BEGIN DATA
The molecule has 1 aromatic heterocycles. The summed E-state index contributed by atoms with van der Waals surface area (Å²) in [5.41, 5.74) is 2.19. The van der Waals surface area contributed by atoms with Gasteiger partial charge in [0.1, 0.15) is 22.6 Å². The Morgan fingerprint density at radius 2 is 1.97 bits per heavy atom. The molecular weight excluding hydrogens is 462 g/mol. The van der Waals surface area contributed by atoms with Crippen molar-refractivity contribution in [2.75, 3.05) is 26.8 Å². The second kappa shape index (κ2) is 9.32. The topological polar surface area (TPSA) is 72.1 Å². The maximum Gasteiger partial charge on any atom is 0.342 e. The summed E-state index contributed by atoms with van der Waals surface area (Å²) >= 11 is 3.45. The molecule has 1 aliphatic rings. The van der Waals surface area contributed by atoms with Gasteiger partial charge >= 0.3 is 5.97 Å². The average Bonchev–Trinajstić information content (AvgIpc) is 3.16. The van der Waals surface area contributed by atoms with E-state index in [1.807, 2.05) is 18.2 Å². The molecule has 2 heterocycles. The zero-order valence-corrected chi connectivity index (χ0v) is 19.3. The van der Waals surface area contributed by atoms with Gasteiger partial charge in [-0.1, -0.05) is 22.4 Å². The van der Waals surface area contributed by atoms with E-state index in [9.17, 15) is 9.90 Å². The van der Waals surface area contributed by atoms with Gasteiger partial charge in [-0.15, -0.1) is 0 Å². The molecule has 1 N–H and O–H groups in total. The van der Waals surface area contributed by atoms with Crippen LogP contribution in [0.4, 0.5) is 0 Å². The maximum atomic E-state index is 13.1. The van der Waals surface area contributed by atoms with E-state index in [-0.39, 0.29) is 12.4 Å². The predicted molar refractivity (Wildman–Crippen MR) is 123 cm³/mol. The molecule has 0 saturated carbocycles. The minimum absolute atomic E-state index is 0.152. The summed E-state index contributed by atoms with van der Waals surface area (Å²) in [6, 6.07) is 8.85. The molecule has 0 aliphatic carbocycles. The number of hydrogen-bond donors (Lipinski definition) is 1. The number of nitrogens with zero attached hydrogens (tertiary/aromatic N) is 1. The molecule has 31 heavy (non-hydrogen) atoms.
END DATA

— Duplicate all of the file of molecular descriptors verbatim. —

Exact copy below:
The molecule has 1 aromatic heterocycles. The summed E-state index contributed by atoms with van der Waals surface area (Å²) in [5.41, 5.74) is 2.19. The van der Waals surface area contributed by atoms with Gasteiger partial charge in [0.1, 0.15) is 22.6 Å². The Morgan fingerprint density at radius 2 is 1.97 bits per heavy atom. The molecular weight excluding hydrogens is 462 g/mol. The van der Waals surface area contributed by atoms with Crippen molar-refractivity contribution in [2.75, 3.05) is 26.8 Å². The second kappa shape index (κ2) is 9.32. The topological polar surface area (TPSA) is 72.1 Å². The maximum Gasteiger partial charge on any atom is 0.342 e. The summed E-state index contributed by atoms with van der Waals surface area (Å²) >= 11 is 3.45. The molecule has 1 aliphatic rings. The van der Waals surface area contributed by atoms with Gasteiger partial charge >= 0.3 is 5.97 Å². The average Bonchev–Trinajstić information content (AvgIpc) is 3.16. The van der Waals surface area contributed by atoms with E-state index in [1.807, 2.05) is 18.2 Å². The molecule has 2 heterocycles. The zero-order valence-corrected chi connectivity index (χ0v) is 19.3. The van der Waals surface area contributed by atoms with Gasteiger partial charge in [-0.1, -0.05) is 22.4 Å². The van der Waals surface area contributed by atoms with E-state index in [9.17, 15) is 9.90 Å². The van der Waals surface area contributed by atoms with Gasteiger partial charge in [-0.15, -0.1) is 0 Å². The molecule has 1 N–H and O–H groups in total. The van der Waals surface area contributed by atoms with Crippen LogP contribution in [0.4, 0.5) is 0 Å². The maximum atomic E-state index is 13.1. The van der Waals surface area contributed by atoms with E-state index in [-0.39, 0.29) is 12.4 Å². The predicted molar refractivity (Wildman–Crippen MR) is 123 cm³/mol. The molecule has 0 saturated carbocycles. The minimum absolute atomic E-state index is 0.152. The summed E-state index contributed by atoms with van der Waals surface area (Å²) in [6, 6.07) is 8.85. The molecule has 0 aliphatic carbocycles. The number of hydrogen-bond donors (Lipinski definition) is 1. The number of nitrogens with zero attached hydrogens (tertiary/aromatic N) is 1. The molecule has 31 heavy (non-hydrogen) atoms.